Witness Samrit Muy corroborated previous accounts of the targeted arrest and killing of ethnic Cham at the Au Trakuon pagoda security centre yesterday, as the defence sought to raise questions as to the reliability of his testimony.
Muy told the court of the formation of the “Long Sword militia” – also recounted by previous witness Sen Srun – which was formed following the arrival of Southwest Zone cadres in 1976 and 1977.
The militia was responsible for compiling lists of members of the predominantly Muslim Cham ethnic minority, arresting them and transporting them to Au Trakuon pagoda.
Muy said he had been part of a local militia until 1976, when he worked at the cooperative near Au Trakuon and witnessed the same arrest of 200 to 300 Cham previously described by Srun.
“It was a large arrest ... I was afraid to go near,” he said. While Muy never witnessed any killings – a point repeatedly stressed by both defence teams in their cross examination – he stated “those who were brought into that pagoda would never return”.
Muy also corroborated prior testimony by Srun that killings at Au Trakuon occurred while music was played at night. “I would hear the screaming for help at the time the loud music was being played,” he said.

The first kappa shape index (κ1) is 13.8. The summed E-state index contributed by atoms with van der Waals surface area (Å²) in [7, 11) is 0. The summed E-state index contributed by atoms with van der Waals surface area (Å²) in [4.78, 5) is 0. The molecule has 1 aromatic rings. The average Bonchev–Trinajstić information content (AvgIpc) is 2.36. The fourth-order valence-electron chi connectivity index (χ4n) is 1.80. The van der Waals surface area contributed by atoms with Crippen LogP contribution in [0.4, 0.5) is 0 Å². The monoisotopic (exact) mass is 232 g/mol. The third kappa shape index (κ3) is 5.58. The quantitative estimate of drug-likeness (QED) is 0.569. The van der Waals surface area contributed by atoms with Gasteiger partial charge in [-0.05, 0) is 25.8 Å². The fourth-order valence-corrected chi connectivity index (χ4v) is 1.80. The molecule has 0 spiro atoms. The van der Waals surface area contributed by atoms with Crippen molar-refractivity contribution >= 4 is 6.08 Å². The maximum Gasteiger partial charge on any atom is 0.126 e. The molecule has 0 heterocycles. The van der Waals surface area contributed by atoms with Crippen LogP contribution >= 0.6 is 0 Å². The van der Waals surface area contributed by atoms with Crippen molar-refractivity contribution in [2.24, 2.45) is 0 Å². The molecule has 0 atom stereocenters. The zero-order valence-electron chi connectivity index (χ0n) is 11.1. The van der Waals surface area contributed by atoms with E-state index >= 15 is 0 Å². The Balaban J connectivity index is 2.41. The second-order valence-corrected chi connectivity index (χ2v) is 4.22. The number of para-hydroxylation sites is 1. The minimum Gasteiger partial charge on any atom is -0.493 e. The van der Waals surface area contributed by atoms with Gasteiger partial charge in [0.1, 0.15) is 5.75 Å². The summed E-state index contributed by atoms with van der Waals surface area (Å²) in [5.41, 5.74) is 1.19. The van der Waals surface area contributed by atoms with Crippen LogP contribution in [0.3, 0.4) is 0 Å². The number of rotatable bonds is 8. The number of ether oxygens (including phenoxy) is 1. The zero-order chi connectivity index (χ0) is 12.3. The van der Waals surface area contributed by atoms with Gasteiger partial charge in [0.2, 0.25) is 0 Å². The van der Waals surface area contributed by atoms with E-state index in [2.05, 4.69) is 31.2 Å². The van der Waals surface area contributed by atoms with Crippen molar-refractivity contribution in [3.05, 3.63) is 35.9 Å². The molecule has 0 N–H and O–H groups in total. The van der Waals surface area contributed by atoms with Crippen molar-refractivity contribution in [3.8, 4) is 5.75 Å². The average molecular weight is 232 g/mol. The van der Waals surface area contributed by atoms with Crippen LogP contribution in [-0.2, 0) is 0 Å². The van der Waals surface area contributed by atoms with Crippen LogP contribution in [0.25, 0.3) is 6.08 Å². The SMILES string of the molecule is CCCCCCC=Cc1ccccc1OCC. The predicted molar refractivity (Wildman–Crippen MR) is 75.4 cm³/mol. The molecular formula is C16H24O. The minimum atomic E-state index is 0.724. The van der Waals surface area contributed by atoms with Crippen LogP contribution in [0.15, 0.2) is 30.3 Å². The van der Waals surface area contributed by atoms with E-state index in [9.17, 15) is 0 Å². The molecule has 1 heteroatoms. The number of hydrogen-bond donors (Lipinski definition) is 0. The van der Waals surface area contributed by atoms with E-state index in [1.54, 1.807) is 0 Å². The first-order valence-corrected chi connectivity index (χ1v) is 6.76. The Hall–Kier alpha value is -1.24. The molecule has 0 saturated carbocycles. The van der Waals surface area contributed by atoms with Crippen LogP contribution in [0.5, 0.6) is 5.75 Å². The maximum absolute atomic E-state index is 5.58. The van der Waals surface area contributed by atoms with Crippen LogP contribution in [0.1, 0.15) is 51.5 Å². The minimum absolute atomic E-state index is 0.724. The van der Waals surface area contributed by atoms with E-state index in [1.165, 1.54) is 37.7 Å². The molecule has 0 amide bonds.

Muy went on to testify that the music was always played on days that arrests were made.
“We could all see it; we saw men, women and young children being taken away to the pagoda, and surely on days that happened, we would hear that night loudspeakers being played.”
In their cross examination, however, the defence attempted to impeach Muy’s credibility, calling attention to Muy’s time in the militia.
Srun, the previous witness and Muy’s fellow militiaman, had said that Muy had stayed on with the militia until 1979, not just 1976 as Muy maintained.
Under pressure from Khieu Samphan defender Anita Guisse as to what motivation Srun would have to lie about the matter, Muy denied the accusation, maintaining that Srun was only alive “because of my good deed”.